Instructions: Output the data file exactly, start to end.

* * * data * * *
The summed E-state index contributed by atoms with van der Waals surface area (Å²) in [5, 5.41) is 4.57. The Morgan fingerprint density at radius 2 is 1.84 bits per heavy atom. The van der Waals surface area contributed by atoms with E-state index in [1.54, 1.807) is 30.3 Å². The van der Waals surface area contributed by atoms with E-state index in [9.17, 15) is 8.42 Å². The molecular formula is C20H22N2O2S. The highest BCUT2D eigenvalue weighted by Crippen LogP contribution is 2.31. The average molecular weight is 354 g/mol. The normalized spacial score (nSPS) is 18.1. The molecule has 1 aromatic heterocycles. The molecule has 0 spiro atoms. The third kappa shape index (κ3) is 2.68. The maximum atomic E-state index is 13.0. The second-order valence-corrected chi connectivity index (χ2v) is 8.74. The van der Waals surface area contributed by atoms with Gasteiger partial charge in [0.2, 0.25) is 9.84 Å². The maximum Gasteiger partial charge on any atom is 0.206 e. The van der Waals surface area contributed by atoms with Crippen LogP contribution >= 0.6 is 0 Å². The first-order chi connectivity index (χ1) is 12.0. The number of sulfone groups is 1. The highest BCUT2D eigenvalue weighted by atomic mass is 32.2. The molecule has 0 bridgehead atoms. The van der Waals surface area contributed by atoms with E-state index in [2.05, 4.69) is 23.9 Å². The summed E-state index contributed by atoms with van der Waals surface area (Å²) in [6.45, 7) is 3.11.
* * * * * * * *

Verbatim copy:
The summed E-state index contributed by atoms with van der Waals surface area (Å²) in [5, 5.41) is 4.57. The Morgan fingerprint density at radius 2 is 1.84 bits per heavy atom. The van der Waals surface area contributed by atoms with E-state index in [1.54, 1.807) is 30.3 Å². The van der Waals surface area contributed by atoms with E-state index in [9.17, 15) is 8.42 Å². The molecular formula is C20H22N2O2S. The highest BCUT2D eigenvalue weighted by Crippen LogP contribution is 2.31. The average molecular weight is 354 g/mol. The normalized spacial score (nSPS) is 18.1. The molecule has 1 aromatic heterocycles. The molecule has 0 spiro atoms. The third kappa shape index (κ3) is 2.68. The maximum atomic E-state index is 13.0. The second-order valence-corrected chi connectivity index (χ2v) is 8.74. The van der Waals surface area contributed by atoms with Gasteiger partial charge in [0.2, 0.25) is 9.84 Å². The maximum Gasteiger partial charge on any atom is 0.206 e. The van der Waals surface area contributed by atoms with Crippen LogP contribution >= 0.6 is 0 Å². The first-order chi connectivity index (χ1) is 12.0. The number of sulfone groups is 1. The highest BCUT2D eigenvalue weighted by atomic mass is 32.2. The molecule has 0 bridgehead atoms. The van der Waals surface area contributed by atoms with E-state index in [2.05, 4.69) is 23.9 Å². The summed E-state index contributed by atoms with van der Waals surface area (Å²) in [6.45, 7) is 3.11.